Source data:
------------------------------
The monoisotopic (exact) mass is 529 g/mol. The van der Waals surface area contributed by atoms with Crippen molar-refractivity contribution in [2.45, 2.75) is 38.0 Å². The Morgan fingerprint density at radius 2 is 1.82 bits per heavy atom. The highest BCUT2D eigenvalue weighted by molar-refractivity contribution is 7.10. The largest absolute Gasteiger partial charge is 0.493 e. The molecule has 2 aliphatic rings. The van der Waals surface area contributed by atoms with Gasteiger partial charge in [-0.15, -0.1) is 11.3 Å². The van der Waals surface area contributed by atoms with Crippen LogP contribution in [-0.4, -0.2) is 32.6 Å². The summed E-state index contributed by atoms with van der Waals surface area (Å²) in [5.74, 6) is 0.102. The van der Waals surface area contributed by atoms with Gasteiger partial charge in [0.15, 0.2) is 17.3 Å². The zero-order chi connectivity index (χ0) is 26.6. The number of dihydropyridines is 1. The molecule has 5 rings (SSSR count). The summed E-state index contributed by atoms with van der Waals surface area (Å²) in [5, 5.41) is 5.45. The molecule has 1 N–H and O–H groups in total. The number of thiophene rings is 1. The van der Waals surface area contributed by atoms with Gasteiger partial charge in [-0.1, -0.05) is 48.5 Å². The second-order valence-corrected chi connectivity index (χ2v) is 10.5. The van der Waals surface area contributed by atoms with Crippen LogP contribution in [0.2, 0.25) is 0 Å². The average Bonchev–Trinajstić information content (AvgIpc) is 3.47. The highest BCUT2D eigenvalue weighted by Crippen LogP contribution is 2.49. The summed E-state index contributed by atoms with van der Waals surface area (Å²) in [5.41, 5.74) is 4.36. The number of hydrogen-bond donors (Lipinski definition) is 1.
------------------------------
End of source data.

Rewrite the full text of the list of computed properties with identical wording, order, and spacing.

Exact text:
The monoisotopic (exact) mass is 529 g/mol. The van der Waals surface area contributed by atoms with Crippen molar-refractivity contribution in [2.45, 2.75) is 38.0 Å². The Morgan fingerprint density at radius 2 is 1.82 bits per heavy atom. The highest BCUT2D eigenvalue weighted by molar-refractivity contribution is 7.10. The largest absolute Gasteiger partial charge is 0.493 e. The molecule has 2 aliphatic rings. The van der Waals surface area contributed by atoms with Gasteiger partial charge in [-0.15, -0.1) is 11.3 Å². The van der Waals surface area contributed by atoms with Crippen LogP contribution in [-0.4, -0.2) is 32.6 Å². The summed E-state index contributed by atoms with van der Waals surface area (Å²) in [5.74, 6) is 0.102. The van der Waals surface area contributed by atoms with Gasteiger partial charge in [0.15, 0.2) is 17.3 Å². The zero-order chi connectivity index (χ0) is 26.6. The number of dihydropyridines is 1. The molecule has 5 rings (SSSR count). The summed E-state index contributed by atoms with van der Waals surface area (Å²) in [5, 5.41) is 5.45. The molecule has 1 N–H and O–H groups in total. The number of thiophene rings is 1. The van der Waals surface area contributed by atoms with Gasteiger partial charge in [-0.1, -0.05) is 48.5 Å². The second-order valence-corrected chi connectivity index (χ2v) is 10.5. The van der Waals surface area contributed by atoms with Crippen LogP contribution in [0.2, 0.25) is 0 Å². The average Bonchev–Trinajstić information content (AvgIpc) is 3.47. The highest BCUT2D eigenvalue weighted by Crippen LogP contribution is 2.49. The summed E-state index contributed by atoms with van der Waals surface area (Å²) in [5.41, 5.74) is 4.36. The number of hydrogen-bond donors (Lipinski definition) is 1.